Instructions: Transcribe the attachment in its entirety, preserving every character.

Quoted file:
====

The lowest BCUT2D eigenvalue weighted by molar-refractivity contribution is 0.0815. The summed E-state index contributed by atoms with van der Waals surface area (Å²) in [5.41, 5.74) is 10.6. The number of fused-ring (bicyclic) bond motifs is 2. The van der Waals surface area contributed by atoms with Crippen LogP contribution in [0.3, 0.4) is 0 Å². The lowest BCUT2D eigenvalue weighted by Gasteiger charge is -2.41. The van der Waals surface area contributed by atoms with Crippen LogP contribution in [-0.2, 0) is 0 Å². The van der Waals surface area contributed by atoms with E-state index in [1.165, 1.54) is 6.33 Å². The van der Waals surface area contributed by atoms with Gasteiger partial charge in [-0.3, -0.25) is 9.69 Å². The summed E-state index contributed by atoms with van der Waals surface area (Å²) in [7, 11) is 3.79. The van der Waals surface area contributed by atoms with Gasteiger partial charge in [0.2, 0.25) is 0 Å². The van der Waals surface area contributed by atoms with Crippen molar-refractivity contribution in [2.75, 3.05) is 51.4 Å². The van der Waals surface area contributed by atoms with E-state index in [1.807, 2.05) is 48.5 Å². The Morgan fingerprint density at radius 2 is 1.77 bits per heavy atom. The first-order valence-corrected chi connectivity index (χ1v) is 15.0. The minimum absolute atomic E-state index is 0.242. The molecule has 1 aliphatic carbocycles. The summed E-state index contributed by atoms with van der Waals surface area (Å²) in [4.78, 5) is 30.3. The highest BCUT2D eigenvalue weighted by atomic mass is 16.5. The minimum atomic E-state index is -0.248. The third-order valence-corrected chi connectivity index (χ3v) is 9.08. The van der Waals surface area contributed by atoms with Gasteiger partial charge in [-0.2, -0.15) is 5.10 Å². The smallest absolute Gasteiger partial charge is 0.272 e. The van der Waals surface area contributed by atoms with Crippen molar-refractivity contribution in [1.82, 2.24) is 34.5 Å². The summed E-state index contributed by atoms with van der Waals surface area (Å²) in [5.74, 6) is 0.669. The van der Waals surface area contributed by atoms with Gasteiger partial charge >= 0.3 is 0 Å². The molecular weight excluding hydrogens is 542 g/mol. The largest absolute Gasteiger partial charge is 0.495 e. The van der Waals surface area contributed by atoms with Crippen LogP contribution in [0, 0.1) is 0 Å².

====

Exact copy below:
The lowest BCUT2D eigenvalue weighted by molar-refractivity contribution is 0.0815. The summed E-state index contributed by atoms with van der Waals surface area (Å²) in [5.41, 5.74) is 10.6. The number of fused-ring (bicyclic) bond motifs is 2. The van der Waals surface area contributed by atoms with Crippen LogP contribution in [0.3, 0.4) is 0 Å². The lowest BCUT2D eigenvalue weighted by Gasteiger charge is -2.41. The van der Waals surface area contributed by atoms with Crippen LogP contribution in [-0.2, 0) is 0 Å². The van der Waals surface area contributed by atoms with E-state index in [1.165, 1.54) is 6.33 Å². The van der Waals surface area contributed by atoms with Gasteiger partial charge in [-0.3, -0.25) is 9.69 Å². The summed E-state index contributed by atoms with van der Waals surface area (Å²) in [7, 11) is 3.79. The van der Waals surface area contributed by atoms with Gasteiger partial charge in [0.2, 0.25) is 0 Å². The van der Waals surface area contributed by atoms with Crippen molar-refractivity contribution in [2.75, 3.05) is 51.4 Å². The van der Waals surface area contributed by atoms with E-state index in [1.807, 2.05) is 48.5 Å². The Morgan fingerprint density at radius 2 is 1.77 bits per heavy atom. The first-order valence-corrected chi connectivity index (χ1v) is 15.0. The minimum absolute atomic E-state index is 0.242. The molecule has 1 aliphatic carbocycles. The summed E-state index contributed by atoms with van der Waals surface area (Å²) in [4.78, 5) is 30.3. The highest BCUT2D eigenvalue weighted by atomic mass is 16.5. The minimum atomic E-state index is -0.248. The third-order valence-corrected chi connectivity index (χ3v) is 9.08. The van der Waals surface area contributed by atoms with Gasteiger partial charge in [-0.2, -0.15) is 5.10 Å². The smallest absolute Gasteiger partial charge is 0.272 e. The van der Waals surface area contributed by atoms with Crippen molar-refractivity contribution in [1.82, 2.24) is 34.5 Å². The summed E-state index contributed by atoms with van der Waals surface area (Å²) in [5.74, 6) is 0.669. The van der Waals surface area contributed by atoms with Gasteiger partial charge >= 0.3 is 0 Å². The molecular weight excluding hydrogens is 542 g/mol. The largest absolute Gasteiger partial charge is 0.495 e. The van der Waals surface area contributed by atoms with Crippen LogP contribution in [0, 0.1) is 0 Å².